Hokusai is widely known for his ukiyo-e piece “Great Wave Off Kanagawa,” which heavily influenced French Impressionists.  His bold composition and skills to vividly capture decisive moments is incomparable.  He was one great crazy, relentless soul of art.  Born in 1760, he never quit painting until he died, at the age of 88.

(Left: Self-portrait of Hokusai when he was 82(!) Public Domain)

Hokusai is famous for landscape paintings, such as Thirty-six Views of Mt. Fuji, which impresses us with elaborate details.  But he was also good at applying drastic subtraction to let vigorous impressions emerge from a blank space.  Subtraction of elements, along with effective skewing of composition, are the techniques often seen in Ukiyo-e.  Ukiyo-e painters must have been playing the role of photographers: they were great at capturing crucial moments with impressive focus and emphasis, which is what cameras do today.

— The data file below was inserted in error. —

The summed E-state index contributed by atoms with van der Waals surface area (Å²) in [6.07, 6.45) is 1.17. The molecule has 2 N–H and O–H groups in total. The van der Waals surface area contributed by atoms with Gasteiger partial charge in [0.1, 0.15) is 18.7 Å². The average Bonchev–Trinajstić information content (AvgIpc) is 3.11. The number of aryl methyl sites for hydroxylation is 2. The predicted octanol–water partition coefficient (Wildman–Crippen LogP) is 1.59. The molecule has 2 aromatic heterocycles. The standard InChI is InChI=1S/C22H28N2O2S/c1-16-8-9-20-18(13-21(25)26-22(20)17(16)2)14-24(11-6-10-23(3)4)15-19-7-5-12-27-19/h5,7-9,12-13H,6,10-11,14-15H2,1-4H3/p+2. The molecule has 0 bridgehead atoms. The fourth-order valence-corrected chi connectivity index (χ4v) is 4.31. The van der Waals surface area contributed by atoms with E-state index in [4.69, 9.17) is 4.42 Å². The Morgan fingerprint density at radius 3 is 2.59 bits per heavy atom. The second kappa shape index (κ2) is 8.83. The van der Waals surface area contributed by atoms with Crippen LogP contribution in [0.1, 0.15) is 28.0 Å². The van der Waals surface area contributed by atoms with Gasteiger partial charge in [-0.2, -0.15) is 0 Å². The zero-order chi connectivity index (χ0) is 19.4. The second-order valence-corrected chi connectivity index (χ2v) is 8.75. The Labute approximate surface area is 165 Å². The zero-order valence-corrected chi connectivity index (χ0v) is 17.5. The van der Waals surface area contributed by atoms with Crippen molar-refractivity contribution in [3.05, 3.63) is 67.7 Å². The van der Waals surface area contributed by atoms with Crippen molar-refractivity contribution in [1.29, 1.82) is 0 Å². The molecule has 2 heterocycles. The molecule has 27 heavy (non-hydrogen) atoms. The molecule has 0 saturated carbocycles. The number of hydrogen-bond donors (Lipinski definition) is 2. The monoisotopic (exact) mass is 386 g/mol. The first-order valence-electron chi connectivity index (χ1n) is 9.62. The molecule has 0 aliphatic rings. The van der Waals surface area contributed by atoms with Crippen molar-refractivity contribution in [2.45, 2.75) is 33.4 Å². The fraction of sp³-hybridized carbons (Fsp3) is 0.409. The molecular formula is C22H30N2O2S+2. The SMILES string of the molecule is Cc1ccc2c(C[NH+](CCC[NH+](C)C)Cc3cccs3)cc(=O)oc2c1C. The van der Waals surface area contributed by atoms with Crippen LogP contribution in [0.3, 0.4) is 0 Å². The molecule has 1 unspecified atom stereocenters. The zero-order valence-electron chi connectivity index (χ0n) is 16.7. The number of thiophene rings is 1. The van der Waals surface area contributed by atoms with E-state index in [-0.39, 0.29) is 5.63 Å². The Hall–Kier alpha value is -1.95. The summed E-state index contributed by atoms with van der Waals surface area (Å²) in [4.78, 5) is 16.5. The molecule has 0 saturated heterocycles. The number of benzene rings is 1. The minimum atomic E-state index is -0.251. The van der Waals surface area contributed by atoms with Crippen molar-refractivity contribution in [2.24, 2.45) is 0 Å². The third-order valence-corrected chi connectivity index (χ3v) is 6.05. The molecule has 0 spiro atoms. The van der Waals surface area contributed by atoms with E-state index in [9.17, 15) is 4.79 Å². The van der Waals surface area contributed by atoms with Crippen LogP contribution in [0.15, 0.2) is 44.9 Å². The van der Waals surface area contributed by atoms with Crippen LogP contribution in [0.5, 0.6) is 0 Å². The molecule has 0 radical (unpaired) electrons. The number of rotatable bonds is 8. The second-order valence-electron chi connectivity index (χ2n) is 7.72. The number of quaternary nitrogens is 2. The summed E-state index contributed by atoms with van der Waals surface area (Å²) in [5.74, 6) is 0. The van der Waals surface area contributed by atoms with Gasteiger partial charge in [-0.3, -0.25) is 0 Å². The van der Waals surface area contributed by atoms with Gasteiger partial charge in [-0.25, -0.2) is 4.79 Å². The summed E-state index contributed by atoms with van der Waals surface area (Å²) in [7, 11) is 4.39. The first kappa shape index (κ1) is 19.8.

Hokusai subtracts elements, and captures essentials in unique angles, and with vivid texture.  It is almost as if you are feeling the object.  Enjoy Hokusai’s abundance by subtraction.

Pair of scissors and sparrow: Public Domain

Drying Watermelon Rind: Public Domain

Sparrows and autumn grasses: Public Domain